The South African telecoms giant MTN has won a respite from a $5 billion fine at the very last moment. The penalty was imposed by Nigeria over unregistered SIM cards. It also triggered the CEO's resignation.
South African telecom giant MTN was due to pay $5.2 billion (4.9 billion euros) to the Nigerian Communications Commission (NCC) by Monday, November 16, 2015 for failing to deactivate 5.1 million unregistered SIM cards.
MTN said on that day it had agreed with the NCC that the fine would not be payable until the end of negotiations entered into by acting MTN executive chairman Phuthuma Nhleko.
A company statement said Nhleko has personally met with the Nigerian authorities "to continue the ongoing discussions" and that they have "without prejudice, agreed that the imposed fine will not be payable until negotiations have been concluded."
Nhleko took over the running of the company for six months from CEO Sifiso Dabengwa who resigned a week ago (09.11.2015).
The NCC issued the fine to MTN over SIM cards at the end of October. The Nigerian government says criminals and Boko Haram militants were using unregistered SIM cards to communicate.
Authorities say cell phones are used to coordinate attacks by Boko Haram militants and in kidnappings and armed robberies.
The NCC also said MTN had received numerous warnings over unregistered or poorly registered SIM cards. SIM cards with invalid registrations were "a grave security risk" as the owners of the phones could not be identified, the regulator added.
MTN has 233 million subscribers in Africa, Asia and the Middle East. Some 60 million are in Nigeria, where they account for 37 percent of company revenue.
MTN saw it share price fall by more than 25 percent after news of the $5.2 billion fine broke.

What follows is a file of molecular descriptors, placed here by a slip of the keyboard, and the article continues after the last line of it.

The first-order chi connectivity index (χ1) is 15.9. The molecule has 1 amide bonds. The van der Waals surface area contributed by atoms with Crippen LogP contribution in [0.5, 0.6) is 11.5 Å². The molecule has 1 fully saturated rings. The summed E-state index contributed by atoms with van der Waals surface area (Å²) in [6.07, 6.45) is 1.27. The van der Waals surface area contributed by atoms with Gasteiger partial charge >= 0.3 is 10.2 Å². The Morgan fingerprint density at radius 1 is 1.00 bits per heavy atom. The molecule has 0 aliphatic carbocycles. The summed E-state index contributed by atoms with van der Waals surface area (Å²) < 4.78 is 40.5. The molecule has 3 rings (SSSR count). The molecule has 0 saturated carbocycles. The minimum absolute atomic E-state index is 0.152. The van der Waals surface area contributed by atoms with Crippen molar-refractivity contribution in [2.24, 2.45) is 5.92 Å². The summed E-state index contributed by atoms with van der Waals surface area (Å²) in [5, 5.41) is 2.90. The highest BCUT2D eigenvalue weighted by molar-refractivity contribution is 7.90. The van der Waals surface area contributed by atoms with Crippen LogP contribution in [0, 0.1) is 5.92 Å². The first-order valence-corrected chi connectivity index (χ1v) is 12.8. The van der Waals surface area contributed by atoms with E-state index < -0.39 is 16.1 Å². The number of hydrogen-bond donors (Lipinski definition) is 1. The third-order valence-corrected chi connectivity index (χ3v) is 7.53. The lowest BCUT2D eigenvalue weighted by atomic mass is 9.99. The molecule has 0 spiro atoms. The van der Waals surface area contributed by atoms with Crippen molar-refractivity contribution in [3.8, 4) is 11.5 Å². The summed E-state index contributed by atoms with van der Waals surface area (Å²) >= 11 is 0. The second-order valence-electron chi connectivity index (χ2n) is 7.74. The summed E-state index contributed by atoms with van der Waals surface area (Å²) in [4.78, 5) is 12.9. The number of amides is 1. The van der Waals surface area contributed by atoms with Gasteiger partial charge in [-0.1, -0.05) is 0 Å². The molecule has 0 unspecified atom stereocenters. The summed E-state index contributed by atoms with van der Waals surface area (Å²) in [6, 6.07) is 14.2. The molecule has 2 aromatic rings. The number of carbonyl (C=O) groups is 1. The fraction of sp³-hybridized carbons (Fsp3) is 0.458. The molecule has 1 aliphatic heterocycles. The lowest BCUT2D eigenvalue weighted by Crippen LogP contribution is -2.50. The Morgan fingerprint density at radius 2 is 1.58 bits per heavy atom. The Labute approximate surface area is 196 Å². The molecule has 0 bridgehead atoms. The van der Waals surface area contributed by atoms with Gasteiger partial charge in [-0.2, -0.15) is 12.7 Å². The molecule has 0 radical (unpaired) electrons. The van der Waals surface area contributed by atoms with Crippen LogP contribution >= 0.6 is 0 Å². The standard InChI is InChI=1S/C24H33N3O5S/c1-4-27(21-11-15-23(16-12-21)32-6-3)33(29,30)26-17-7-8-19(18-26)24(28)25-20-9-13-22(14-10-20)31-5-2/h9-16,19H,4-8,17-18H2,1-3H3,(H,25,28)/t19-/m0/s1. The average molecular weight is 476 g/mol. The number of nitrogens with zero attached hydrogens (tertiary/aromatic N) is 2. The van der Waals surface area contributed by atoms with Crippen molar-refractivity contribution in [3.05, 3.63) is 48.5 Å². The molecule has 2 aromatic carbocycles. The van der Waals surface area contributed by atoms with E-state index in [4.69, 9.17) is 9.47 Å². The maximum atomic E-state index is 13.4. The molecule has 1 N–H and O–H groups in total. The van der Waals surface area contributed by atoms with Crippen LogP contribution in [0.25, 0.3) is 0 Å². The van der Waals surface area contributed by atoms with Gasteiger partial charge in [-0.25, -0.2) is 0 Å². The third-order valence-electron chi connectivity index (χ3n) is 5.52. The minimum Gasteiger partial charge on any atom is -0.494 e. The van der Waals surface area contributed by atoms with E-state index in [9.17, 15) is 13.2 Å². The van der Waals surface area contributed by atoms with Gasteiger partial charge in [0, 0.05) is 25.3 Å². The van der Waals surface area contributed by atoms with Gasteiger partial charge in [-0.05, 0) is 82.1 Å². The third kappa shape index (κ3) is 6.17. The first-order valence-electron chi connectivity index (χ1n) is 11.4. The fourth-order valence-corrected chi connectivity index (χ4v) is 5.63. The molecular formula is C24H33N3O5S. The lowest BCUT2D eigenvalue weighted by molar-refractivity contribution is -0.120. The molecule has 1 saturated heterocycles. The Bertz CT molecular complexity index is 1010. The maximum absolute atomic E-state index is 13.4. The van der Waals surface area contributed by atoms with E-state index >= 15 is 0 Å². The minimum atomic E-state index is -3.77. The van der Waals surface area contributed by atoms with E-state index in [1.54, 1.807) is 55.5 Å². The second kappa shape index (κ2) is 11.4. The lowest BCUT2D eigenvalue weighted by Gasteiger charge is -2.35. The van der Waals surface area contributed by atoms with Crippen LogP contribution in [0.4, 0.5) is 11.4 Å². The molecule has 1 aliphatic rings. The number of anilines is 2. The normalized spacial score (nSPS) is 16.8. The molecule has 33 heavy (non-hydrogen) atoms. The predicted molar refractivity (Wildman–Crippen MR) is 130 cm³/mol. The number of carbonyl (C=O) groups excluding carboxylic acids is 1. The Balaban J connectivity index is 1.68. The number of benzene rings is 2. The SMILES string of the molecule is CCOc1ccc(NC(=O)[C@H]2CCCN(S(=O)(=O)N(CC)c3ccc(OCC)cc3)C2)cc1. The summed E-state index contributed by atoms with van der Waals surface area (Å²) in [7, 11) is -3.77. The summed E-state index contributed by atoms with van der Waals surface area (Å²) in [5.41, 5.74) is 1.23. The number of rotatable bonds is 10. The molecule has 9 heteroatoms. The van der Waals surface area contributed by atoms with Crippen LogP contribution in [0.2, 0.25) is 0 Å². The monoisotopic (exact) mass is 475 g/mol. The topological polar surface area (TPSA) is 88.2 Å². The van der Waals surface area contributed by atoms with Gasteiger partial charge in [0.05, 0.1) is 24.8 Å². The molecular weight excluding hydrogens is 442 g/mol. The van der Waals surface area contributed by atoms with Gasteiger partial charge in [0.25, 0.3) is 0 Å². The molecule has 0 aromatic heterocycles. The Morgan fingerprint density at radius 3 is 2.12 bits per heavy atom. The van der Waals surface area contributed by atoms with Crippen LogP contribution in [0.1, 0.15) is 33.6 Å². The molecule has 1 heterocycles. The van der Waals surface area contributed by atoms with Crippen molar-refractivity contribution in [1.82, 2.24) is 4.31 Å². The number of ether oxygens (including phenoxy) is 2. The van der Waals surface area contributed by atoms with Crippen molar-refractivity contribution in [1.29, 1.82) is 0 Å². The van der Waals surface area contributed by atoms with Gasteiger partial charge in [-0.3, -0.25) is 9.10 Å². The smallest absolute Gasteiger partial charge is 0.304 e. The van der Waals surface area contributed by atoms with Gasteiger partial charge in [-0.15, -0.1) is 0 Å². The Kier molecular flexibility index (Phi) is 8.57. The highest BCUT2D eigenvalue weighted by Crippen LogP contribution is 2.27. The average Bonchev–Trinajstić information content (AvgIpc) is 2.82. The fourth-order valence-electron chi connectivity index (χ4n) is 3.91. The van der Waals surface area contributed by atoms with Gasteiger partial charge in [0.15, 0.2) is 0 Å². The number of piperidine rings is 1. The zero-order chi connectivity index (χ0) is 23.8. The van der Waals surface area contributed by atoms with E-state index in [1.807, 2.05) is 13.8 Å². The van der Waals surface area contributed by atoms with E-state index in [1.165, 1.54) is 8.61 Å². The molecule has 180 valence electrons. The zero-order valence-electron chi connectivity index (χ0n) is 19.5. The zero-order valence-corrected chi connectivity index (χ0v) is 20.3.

Impact on Nigeria
Saleh Abdullahi, who worked as a top employee with the former state run Nigerian telecom operator NITEL/MTEL, told DW the fine was "too huge considering the role the company played in employing a lot of Nigerian youth."
Youth unemployment in Nigeria has reached alarming proportions. The country's National Bureau of Statistics said that 28 percent of Nigerians between the ages of 25 and 34 were jobless in the second quarter of 2015 and the figure for the same period for 15 to 24-year-olds was 49 percent.
The fear is that mass unemployment can cause social problems and increase the risk that young people turn to radical groups.
Another issue weighing on the minds of Nigerian policy makers is the possibility that the fine might escalate into a trade or diplomatic spat with South Africa.
Separately, the Johannesburg Stock Exchange has launched an investigation into MTN for "possible insider trading" before the company announced it had been hit by the fine.
The probe could result in South Africa's bourse operator slapping MTN with another penalty or result in criminal charges.
Adebayo Shittu, who was sworn in as Nigeria's telecommunications minister by President Muhammadu Buhari last week, told Reuters "nobody wants MTN to die. Nobody wants MTN to shut down."
Buhari was swept into power this year on a reform platform which included reducing Nigeria's dependence on oil.
Shittu said he thought telecoms were key to helping Buhari diversify Nigeria's economy.
Nigerian consultant Yusha'u Aliyu told DW he believed that the NCC and MTN "will definitely find a level playing field."